The eugenic reason is a question of history. The British Empire was the largest that the world had ever seen, at one point covering one quarter of the world’s land area. Considering that Britain itself is just a small speck off the European coast, it meant that there were enormous new frontiers of land that needed men to work them.

These frontiers needed a certain kind of man. The land was untamed; it needed muscle to clear it and to build the new settlements and roads. Roads had to be dug from hillsides, forests had to be cut down by hand. There were frequent military threats from angry natives, and these needed to met by men with the strength and will to defend a plot of land with violence. Big, strong, tough men.

Over the course of a few centuries, the English divested themselves of their most physically impressive genes, as the carriers of them, being naturally more adventurous, tended to move to the colonies, leaving the sickly, lethargic and weak behind. This means that the modern English population bears all the hallmarks of centuries of dysgenic selection in favour of physical weakness.

The spiritual reason might also be a question of history. For whatever reason, English people no longer have the will to assert themselves. It may be guilt arising from having built a gigantic colonial empire in which many native peoples were brutally oppressed, or it could be residual trauma from many years of horrific warfare over the past century.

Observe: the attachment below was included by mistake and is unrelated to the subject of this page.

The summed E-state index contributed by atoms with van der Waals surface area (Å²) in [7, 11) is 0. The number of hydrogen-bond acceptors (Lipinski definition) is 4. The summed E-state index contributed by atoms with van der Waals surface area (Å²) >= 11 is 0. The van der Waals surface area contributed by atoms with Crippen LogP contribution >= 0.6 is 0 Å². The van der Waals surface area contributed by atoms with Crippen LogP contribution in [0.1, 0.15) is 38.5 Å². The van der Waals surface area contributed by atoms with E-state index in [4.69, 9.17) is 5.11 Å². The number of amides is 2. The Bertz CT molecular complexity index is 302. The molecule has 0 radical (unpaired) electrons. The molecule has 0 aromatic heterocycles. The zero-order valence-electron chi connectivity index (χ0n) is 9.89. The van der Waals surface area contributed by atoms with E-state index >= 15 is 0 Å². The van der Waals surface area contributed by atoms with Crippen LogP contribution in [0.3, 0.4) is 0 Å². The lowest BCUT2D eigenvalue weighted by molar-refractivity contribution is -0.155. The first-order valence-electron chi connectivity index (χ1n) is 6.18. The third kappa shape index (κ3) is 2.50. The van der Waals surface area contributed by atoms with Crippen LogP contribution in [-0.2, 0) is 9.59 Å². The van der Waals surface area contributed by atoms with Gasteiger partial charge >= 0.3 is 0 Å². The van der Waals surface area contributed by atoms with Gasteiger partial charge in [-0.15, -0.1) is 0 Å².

In either case, the English people have been so brutalised by their ruling classes over the past millenium that the populace essentially lives in a state of permanent abuse-generated submission, in contrast to the free and easy Aussies and Kiwis. Muslim rape gangs prey on English girls without fear, knowing that the locals are too cowed to do anything about it.

These historical processes have led to a spiritual vacuum, crippling the English from within. It may be that this absence of spirituality has led to English sports teams lacking the will the assert themselves on the sports field.

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Henry Nicholls is Legitimately Good – Time to Accept It

Hammerin’ Hank Nicholls is inviting comparisons to Andrew Jones with his bulldog tenacity, scoring solid runs despite an ungainly style